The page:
1. Non-malignant chronic pain without sufficient explanatory pathology (not acute pain or pain adequately explained by pathology) is almost always non-nociceptive and instead is generated by conditioned activity in the brain/nervous system
  2. To permanently extinguish that conditioned activity, we need to identify precise conditioned stimuli, and disrupt the reconsolidation phase of each specific, active stimulus-response pair by simultaneously and accurately presenting the stimulus for the unwanted response with other equally (or more) intense stimuli
  3. By extending the reconsolidation phase (in order to enable access to it) and simultaneously disrupting that reconsolidation via sensory stimulation, whether external/mechanical or internal/imaginal, we achieve extinction of the pain response
  4. The hyper-sensitivity of the nervous system should be similarly treated, with attention also given to resolution of issues which create or maintain an aroused state, whether negative (such as stress) or positive (such as excitement) so that the system can be given time to return to homeostasis. This includes attending to issues of comorbidity, as well as critical lifestyle issues such as sleep dysfunction, environmental stress, nutrition/hydration, activity levels, etc.

SDR (Sensory Disruption of Reconsolidation of conditioned responses) Therapy is the name given to specific techniques which have in common an action of rapidly and permanently extinguishing conditioned brain/nervous system activity by accurately disrupting the reconsolidation phase of a conditioned response. Since non-malignant chronic pain without adequate explanatory pathology is almost always entirely driven by conditioned brain activity, when we extinguish or “switch off” this activity, the pain ceases along with the activity. Sutherland claims that it can be a highly effective, very rapid and permanent way to eliminate or dramatically reduce chronic pain levels for most people.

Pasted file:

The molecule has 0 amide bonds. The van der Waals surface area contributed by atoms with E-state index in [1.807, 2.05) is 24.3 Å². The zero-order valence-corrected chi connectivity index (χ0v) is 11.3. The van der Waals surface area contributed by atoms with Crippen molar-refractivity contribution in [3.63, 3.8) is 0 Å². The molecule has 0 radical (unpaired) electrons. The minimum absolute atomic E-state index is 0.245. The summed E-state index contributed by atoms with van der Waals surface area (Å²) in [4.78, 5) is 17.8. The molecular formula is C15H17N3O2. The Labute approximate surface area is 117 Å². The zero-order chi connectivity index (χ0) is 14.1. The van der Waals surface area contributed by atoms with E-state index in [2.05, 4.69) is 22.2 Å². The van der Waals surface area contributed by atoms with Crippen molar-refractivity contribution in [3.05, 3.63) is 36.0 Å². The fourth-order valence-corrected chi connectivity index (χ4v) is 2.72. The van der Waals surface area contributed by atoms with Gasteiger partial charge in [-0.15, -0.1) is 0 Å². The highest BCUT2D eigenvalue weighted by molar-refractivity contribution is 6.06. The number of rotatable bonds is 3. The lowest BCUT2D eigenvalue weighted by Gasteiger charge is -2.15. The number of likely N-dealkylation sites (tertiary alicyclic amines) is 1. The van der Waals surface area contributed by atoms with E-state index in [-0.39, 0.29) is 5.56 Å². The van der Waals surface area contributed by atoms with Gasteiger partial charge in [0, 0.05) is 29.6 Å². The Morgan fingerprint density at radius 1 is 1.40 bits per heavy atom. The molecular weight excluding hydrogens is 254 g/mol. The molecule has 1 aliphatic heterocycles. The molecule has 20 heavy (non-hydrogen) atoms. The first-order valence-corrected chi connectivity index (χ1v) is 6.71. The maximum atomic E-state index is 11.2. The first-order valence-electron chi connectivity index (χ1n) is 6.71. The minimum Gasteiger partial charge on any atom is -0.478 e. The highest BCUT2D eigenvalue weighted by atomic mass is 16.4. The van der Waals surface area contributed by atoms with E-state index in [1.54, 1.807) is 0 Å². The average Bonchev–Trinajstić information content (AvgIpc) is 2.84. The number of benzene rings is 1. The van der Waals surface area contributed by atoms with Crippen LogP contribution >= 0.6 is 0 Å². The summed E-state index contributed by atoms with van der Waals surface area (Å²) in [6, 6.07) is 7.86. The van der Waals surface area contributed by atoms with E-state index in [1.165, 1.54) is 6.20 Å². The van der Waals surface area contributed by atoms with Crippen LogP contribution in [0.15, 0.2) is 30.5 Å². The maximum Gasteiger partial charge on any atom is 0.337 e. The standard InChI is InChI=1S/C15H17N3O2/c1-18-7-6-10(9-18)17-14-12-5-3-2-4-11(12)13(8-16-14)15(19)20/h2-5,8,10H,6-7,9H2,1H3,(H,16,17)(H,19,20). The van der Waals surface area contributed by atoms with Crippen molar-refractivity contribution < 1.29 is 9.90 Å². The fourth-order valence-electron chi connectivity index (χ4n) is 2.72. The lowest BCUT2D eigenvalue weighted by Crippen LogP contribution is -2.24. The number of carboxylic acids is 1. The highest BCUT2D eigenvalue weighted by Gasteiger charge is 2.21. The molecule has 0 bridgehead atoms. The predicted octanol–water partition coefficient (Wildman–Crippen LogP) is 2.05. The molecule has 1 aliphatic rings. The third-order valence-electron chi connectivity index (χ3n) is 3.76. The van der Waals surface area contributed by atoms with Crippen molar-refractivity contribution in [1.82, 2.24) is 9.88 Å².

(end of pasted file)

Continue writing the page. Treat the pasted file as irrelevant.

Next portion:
To clarify and emphasise, the claim is that true chronic pain (ie; pain which is without sufficient explanatory pathology) almost always consists of conditioned responses of the brain and central nervous system, and that these conditioned responses can be extinguished very rapidly and permanently using sensory disruption strategies.